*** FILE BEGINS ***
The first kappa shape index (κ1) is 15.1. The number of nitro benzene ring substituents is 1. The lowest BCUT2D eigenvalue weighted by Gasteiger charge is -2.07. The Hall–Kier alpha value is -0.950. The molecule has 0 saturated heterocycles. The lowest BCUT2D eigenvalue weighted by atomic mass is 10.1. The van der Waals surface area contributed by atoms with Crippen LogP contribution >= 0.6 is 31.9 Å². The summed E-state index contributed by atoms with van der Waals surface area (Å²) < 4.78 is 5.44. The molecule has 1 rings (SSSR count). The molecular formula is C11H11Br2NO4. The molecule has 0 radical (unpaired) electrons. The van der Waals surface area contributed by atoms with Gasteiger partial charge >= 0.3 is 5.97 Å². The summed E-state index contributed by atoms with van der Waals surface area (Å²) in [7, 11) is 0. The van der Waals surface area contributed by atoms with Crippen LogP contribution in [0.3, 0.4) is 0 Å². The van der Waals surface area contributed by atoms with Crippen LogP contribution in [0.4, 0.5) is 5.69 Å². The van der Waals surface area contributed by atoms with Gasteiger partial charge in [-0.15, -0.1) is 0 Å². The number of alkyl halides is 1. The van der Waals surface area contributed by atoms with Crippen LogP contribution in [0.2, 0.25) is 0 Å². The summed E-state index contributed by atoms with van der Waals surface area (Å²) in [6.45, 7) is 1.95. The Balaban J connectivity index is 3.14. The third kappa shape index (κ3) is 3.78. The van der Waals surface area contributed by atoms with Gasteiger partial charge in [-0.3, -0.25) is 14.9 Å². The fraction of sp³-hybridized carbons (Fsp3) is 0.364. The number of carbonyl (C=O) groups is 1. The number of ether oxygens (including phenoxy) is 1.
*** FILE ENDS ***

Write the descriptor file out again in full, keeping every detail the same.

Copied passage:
The first kappa shape index (κ1) is 15.1. The number of nitro benzene ring substituents is 1. The lowest BCUT2D eigenvalue weighted by Gasteiger charge is -2.07. The Hall–Kier alpha value is -0.950. The molecule has 0 saturated heterocycles. The lowest BCUT2D eigenvalue weighted by atomic mass is 10.1. The van der Waals surface area contributed by atoms with Crippen LogP contribution >= 0.6 is 31.9 Å². The summed E-state index contributed by atoms with van der Waals surface area (Å²) < 4.78 is 5.44. The molecule has 1 rings (SSSR count). The molecular formula is C11H11Br2NO4. The molecule has 0 radical (unpaired) electrons. The van der Waals surface area contributed by atoms with Gasteiger partial charge >= 0.3 is 5.97 Å². The summed E-state index contributed by atoms with van der Waals surface area (Å²) in [7, 11) is 0. The van der Waals surface area contributed by atoms with Crippen LogP contribution in [0.3, 0.4) is 0 Å². The van der Waals surface area contributed by atoms with Crippen LogP contribution in [0.4, 0.5) is 5.69 Å². The van der Waals surface area contributed by atoms with Gasteiger partial charge in [-0.15, -0.1) is 0 Å². The number of alkyl halides is 1. The van der Waals surface area contributed by atoms with Crippen LogP contribution in [0.2, 0.25) is 0 Å². The summed E-state index contributed by atoms with van der Waals surface area (Å²) in [6.45, 7) is 1.95. The Balaban J connectivity index is 3.14. The third kappa shape index (κ3) is 3.78. The van der Waals surface area contributed by atoms with Gasteiger partial charge in [-0.3, -0.25) is 14.9 Å². The fraction of sp³-hybridized carbons (Fsp3) is 0.364. The number of carbonyl (C=O) groups is 1. The number of ether oxygens (including phenoxy) is 1.